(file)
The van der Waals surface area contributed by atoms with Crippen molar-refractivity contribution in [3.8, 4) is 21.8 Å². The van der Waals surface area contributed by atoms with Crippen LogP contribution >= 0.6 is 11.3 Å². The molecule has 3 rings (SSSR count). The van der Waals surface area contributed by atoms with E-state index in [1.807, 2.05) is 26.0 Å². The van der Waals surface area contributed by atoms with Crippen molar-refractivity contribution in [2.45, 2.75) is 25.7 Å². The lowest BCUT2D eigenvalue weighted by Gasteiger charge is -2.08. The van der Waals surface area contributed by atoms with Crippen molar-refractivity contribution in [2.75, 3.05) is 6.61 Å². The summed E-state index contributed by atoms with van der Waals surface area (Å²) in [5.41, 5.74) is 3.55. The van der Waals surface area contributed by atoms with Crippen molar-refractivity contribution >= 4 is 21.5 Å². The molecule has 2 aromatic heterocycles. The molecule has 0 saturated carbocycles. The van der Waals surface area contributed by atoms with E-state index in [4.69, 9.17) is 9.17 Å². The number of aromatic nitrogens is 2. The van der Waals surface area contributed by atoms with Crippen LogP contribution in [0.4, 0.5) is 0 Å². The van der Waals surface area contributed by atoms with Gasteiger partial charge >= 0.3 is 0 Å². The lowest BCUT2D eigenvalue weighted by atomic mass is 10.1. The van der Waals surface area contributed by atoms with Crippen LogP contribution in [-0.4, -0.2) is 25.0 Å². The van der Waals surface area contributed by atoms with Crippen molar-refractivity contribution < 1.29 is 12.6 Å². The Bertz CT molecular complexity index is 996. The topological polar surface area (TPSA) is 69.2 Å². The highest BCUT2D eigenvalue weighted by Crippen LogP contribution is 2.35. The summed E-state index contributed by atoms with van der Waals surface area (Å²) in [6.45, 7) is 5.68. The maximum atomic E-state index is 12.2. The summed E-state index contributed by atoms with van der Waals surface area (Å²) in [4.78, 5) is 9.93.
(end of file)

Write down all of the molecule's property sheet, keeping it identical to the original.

The van der Waals surface area contributed by atoms with Crippen molar-refractivity contribution in [3.8, 4) is 21.8 Å². The van der Waals surface area contributed by atoms with Crippen LogP contribution >= 0.6 is 11.3 Å². The molecule has 3 rings (SSSR count). The van der Waals surface area contributed by atoms with E-state index in [1.807, 2.05) is 26.0 Å². The van der Waals surface area contributed by atoms with Crippen molar-refractivity contribution in [2.45, 2.75) is 25.7 Å². The lowest BCUT2D eigenvalue weighted by Gasteiger charge is -2.08. The van der Waals surface area contributed by atoms with Crippen molar-refractivity contribution in [2.75, 3.05) is 6.61 Å². The summed E-state index contributed by atoms with van der Waals surface area (Å²) in [5.41, 5.74) is 3.55. The van der Waals surface area contributed by atoms with Crippen molar-refractivity contribution >= 4 is 21.5 Å². The molecule has 2 aromatic heterocycles. The molecule has 0 saturated carbocycles. The van der Waals surface area contributed by atoms with E-state index in [4.69, 9.17) is 9.17 Å². The number of aromatic nitrogens is 2. The van der Waals surface area contributed by atoms with Crippen LogP contribution in [0.4, 0.5) is 0 Å². The van der Waals surface area contributed by atoms with Gasteiger partial charge >= 0.3 is 0 Å². The lowest BCUT2D eigenvalue weighted by atomic mass is 10.1. The van der Waals surface area contributed by atoms with Crippen LogP contribution in [-0.4, -0.2) is 25.0 Å². The van der Waals surface area contributed by atoms with Crippen molar-refractivity contribution < 1.29 is 12.6 Å². The Bertz CT molecular complexity index is 996. The topological polar surface area (TPSA) is 69.2 Å². The highest BCUT2D eigenvalue weighted by Crippen LogP contribution is 2.35. The summed E-state index contributed by atoms with van der Waals surface area (Å²) in [6.45, 7) is 5.68. The maximum atomic E-state index is 12.2. The summed E-state index contributed by atoms with van der Waals surface area (Å²) in [4.78, 5) is 9.93.